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Brazil are out of the 2018 FIFA World Cup, but the legacy of their superfan Clov…

Brazil are out of the 2018 FIFA World Cup, but the legacy of their superfan Clovis Fernandes, who followed the team for seven consecutive World Cups and sadly passed away in 2015, continues thanks to his sons ❤⚽

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The Club World Cup Has Lost Its Purpose

The FIFA Club World Cup is no longer a proper measure to decide the best club team in the world.

Because of huge investments in European soccer in the last decade the European clubs (UEFA) have a big money advantage over the rest of the world and can buy the best players which gives them a big advantage over the other confederations. Moreover, the format of the tournament is set to favor UEFA and South America (Conmebol) which is unfair to the other teams.

The problem is that the competition has failed to keep up with changes in the game and has therefore lost its relevance and purpose.

PURPOSE OF THE TOURNAMENT

The competition was started in 2000 (when it absorbed its predecessor the Intercontinental Cup) and was formed as a yearly competition to showcase the best local talent from the various confederations. The idea was that the winners in each continental tournament would compete against each other and the winner crowned as the best club team in the world. This was the theory but in practice it has turned out differently.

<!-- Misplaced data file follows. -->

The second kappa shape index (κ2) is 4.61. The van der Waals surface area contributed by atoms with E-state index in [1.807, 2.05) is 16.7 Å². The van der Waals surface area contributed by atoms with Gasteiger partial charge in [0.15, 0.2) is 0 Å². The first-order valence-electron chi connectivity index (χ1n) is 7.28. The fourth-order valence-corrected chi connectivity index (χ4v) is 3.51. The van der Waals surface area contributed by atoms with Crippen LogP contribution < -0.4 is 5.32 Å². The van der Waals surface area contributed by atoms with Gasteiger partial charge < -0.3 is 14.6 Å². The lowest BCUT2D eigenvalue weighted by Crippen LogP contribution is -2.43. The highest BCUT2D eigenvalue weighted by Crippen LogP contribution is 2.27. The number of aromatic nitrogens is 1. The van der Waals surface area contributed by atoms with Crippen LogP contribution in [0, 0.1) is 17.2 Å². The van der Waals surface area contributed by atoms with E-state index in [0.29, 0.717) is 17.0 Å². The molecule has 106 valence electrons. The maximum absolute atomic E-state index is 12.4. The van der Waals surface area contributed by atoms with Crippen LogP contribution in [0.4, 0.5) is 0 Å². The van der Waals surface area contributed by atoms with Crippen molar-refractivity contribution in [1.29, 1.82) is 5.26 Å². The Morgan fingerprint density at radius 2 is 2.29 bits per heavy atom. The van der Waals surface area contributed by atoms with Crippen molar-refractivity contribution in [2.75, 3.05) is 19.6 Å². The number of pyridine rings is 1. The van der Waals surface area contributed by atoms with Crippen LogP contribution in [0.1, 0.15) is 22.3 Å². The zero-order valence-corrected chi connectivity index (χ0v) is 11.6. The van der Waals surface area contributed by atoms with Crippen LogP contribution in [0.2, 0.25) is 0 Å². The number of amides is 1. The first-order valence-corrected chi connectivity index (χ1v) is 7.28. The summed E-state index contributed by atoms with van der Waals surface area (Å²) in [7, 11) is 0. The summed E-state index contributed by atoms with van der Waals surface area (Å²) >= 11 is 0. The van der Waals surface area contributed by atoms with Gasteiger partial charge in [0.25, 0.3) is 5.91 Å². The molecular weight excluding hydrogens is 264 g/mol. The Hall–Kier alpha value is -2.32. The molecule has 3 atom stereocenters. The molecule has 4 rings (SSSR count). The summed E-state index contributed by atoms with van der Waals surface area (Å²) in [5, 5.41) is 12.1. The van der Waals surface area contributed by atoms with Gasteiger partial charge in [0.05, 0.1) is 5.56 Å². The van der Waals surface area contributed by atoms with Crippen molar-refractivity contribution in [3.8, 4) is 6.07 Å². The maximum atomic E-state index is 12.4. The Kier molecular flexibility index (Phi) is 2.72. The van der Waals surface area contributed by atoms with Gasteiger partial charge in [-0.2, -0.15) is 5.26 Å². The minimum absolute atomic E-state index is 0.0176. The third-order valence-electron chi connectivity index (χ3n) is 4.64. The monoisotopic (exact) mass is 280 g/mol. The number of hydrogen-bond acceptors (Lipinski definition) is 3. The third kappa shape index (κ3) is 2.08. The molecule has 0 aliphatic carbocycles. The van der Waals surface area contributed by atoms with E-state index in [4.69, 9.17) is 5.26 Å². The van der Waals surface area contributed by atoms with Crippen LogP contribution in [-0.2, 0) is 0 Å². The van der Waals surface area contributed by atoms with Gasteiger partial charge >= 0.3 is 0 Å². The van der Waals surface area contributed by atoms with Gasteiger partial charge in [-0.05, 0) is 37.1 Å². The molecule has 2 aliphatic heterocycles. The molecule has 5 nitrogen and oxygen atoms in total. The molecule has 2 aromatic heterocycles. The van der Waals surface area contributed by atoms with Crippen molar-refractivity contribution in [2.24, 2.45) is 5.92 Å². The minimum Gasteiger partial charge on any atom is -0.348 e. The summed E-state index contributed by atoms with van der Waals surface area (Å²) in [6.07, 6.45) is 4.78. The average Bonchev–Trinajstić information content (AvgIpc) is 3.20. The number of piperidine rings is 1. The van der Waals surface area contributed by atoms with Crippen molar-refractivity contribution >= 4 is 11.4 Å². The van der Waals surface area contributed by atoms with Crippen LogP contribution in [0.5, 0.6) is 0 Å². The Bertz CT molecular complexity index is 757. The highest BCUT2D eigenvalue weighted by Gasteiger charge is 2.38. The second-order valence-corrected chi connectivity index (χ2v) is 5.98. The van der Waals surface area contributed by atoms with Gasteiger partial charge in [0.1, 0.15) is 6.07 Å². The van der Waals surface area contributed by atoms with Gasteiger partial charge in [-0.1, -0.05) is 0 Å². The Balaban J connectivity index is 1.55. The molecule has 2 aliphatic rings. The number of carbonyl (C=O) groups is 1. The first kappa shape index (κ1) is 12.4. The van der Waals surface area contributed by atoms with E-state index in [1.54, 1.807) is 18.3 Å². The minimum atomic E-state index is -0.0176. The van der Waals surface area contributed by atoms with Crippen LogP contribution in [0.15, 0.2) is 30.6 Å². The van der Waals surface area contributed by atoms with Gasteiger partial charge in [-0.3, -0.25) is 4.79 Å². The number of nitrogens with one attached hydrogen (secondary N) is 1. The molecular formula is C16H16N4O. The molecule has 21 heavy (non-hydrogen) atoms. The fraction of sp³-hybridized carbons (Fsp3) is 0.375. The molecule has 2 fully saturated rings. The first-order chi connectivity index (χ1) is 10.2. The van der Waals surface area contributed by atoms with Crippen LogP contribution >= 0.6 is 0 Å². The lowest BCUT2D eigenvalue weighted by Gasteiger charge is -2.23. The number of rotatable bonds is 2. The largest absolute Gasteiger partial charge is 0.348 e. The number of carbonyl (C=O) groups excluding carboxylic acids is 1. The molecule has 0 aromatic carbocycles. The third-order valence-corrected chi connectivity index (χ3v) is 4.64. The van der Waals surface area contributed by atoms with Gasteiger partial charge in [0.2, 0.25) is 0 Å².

Previously the best non-European players pursued their careers in their home countries and were unknown to foreign audiences. The Club World Cup gave these players a chance to showcase their skills on the world stage and at that time there was parity between clubs in Europe and South America.

Conmebol teams won the trophy in the first three years of the competition but after that the European teams dominated and the balance of power shifted to Europe.

DAVID vs GOLIATH

The beginning of European domination coincided in the early part of the current century with a massive influx of investment in UEFA soccer at club level. The fallout from this is that today there is a great disparity of income between European clubs and the other confederations.

The winner of the European Champions League earns much more money than the other continental tournaments combined. Real Madrid made $70.1 million last season for winning the UEFA Champions League. In contrast San Lorenzo made $6.1 million for winning Copa Libertadores (Conmebol), ES Setie made $1.8 million for winning the African (CAF) Champions League and in Asia Western Sydney Wanderers made about the same for defeating Saudi Arabia’s Al Hilal over two legs (YAHOO SPORTS – Why does the Club World Cup still struggle for relevance?; by Peter Staunton, December 12, 2014).

With such money on hand, the best talent that money can buy are in Europe’s major leagues, lured by the lucrative contracts that these leagues have to offer. This means that Europe has at its disposal its own talent and whatever the rest of the world has.